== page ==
Earlier, in one of our reports, we saw how Goldman Sachs (GS) lost its gold. Goldman Sachs, one of the large cap banks in the U.S., was considered to have a competitive advantage of having the most talented workforce in the Financial Industry. However, we concluded that it had lost its competitive advantage. While the bank was busy shedding its most valuable human resources and slashing salaries, GS was accused of losing its moral fiber by its own top executives. We also noted that going forward, the bank will face a decline in profits due to the pressure from the weak U.S. economy and stringent regulatory requirements. Therefore, we reiterate our sell recommendation for Goldman Sachs. If an investor wants exposure to the U.S. financial sector and the recovering U.S. housing sector, we believe Wells Fargo (WFC) is the best play.
As the bank reported its lowest first half turnover since 2005, the situation on the human resource front has not improved, and we see news of a managing director of the debt trading and sales department leaving, after having served the bank for over 11 year. Lester R. Brafman, a 50-year old executive at the bank, was heading the department, which earned over 58% of the total revenues of the bank in the second quarter of the current year. According to a report on Bloomberg, the bank further decided to cut another 20-30 jobs in the same department.
The bank was involved in substantial litigations that had the potential of adversely affecting future performance. In the first half of August, the Department of Justice closed an investigation and announced it would not press charges against Goldman Sachs. The investigation had been started in April 2011 and pertained to the bank's behavior in the run-up to the financial crisis. The department also claimed that it did not have enough evidence to pursue criminal charges against the bank, or its employees, for concealing the bank bet against the $1.3 billion mortgage-backed securities it sold to investors related to real estate. The news released some pressure on the stock and the share price went up 1.1% to $103.6 on August 9, 2012.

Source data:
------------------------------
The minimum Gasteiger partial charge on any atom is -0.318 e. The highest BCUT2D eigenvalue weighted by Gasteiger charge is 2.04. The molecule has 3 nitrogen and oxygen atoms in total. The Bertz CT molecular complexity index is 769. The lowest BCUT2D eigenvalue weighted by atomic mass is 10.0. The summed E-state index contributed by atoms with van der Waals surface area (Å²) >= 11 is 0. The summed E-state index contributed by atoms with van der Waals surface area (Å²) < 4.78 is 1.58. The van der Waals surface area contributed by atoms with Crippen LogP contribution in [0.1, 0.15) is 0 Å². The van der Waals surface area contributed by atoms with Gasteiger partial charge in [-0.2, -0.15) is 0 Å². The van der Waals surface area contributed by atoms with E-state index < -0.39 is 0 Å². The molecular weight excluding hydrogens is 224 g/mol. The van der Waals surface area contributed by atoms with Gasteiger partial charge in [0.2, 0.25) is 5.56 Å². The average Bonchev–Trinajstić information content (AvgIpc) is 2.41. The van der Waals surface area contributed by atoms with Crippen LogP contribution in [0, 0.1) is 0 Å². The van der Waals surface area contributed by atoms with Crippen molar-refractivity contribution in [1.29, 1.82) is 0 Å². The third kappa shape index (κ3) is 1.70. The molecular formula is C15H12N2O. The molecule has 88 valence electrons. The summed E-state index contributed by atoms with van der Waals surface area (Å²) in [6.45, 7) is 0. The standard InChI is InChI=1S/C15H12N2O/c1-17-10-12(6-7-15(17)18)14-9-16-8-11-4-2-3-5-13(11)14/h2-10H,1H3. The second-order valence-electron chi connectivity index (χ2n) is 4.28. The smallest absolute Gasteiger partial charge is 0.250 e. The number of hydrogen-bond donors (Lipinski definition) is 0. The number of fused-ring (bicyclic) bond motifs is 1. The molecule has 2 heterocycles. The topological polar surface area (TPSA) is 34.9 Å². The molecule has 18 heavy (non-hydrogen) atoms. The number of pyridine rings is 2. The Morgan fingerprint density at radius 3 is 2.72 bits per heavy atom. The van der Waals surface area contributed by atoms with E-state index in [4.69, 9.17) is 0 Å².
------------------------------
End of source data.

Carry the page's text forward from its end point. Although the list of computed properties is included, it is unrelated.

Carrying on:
Reiterating our bearish stance on Goldman Sachs, analysts from JPMorgan (JPM) and a number of other companies have downgraded the bank to underweight. The shares of Goldman Sachs are suffering the uncertainty regarding the Volcker rule. This uncertainty is also affecting other banks besides Goldman Sachs. We expect the profits for GS to decline further as a result of this rule.
The difference in the valuations of Goldman Sachs and Morgan Stanley (MS) is the key reason why analysts prefer the latter over the former. Goldman Sachs' stock is trading at a 25% discount to the book value, while Morgan Stanley's stock is trading at a discount of 50%. With regards to their P/E multiple, the stock is trading at a multiple of 16 times, while Morgan Stanley's stock trades at a multiple of 13 times. Compared to this, JPMorgan's stock trades at a P/E multiple of 9 times, and 0.76 times its P/B value.